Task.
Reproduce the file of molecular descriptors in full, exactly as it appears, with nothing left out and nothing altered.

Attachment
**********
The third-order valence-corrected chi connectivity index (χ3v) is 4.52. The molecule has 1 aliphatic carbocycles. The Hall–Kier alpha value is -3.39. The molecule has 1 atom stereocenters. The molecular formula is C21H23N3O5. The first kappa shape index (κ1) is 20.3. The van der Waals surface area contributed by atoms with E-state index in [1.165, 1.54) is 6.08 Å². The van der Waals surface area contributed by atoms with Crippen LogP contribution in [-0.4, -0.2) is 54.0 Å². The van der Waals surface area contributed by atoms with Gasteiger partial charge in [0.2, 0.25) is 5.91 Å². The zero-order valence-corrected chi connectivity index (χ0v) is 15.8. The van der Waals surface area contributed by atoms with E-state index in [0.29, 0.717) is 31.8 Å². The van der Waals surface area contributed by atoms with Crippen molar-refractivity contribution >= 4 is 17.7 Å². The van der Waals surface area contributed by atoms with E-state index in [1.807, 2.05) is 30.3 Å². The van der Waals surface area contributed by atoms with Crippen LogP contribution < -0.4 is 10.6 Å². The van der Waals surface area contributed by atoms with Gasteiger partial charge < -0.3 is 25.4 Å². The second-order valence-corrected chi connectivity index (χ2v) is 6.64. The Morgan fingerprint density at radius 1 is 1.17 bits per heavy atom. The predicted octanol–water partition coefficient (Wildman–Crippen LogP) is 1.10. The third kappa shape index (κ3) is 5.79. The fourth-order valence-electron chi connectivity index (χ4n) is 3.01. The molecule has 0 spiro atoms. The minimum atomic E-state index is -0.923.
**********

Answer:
The third-order valence-corrected chi connectivity index (χ3v) is 4.52. The molecule has 1 aliphatic carbocycles. The Hall–Kier alpha value is -3.39. The molecule has 1 atom stereocenters. The molecular formula is C21H23N3O5. The first kappa shape index (κ1) is 20.3. The van der Waals surface area contributed by atoms with E-state index in [1.165, 1.54) is 6.08 Å². The van der Waals surface area contributed by atoms with Crippen LogP contribution in [-0.4, -0.2) is 54.0 Å². The van der Waals surface area contributed by atoms with Gasteiger partial charge in [0.2, 0.25) is 5.91 Å². The zero-order valence-corrected chi connectivity index (χ0v) is 15.8. The van der Waals surface area contributed by atoms with E-state index in [0.29, 0.717) is 31.8 Å². The van der Waals surface area contributed by atoms with Crippen molar-refractivity contribution >= 4 is 17.7 Å². The van der Waals surface area contributed by atoms with E-state index in [1.807, 2.05) is 30.3 Å². The van der Waals surface area contributed by atoms with Crippen LogP contribution < -0.4 is 10.6 Å². The van der Waals surface area contributed by atoms with Gasteiger partial charge < -0.3 is 25.4 Å². The second-order valence-corrected chi connectivity index (χ2v) is 6.64. The Morgan fingerprint density at radius 1 is 1.17 bits per heavy atom. The predicted octanol–water partition coefficient (Wildman–Crippen LogP) is 1.10. The third kappa shape index (κ3) is 5.79. The fourth-order valence-electron chi connectivity index (χ4n) is 3.01. The molecule has 0 spiro atoms. The minimum atomic E-state index is -0.923.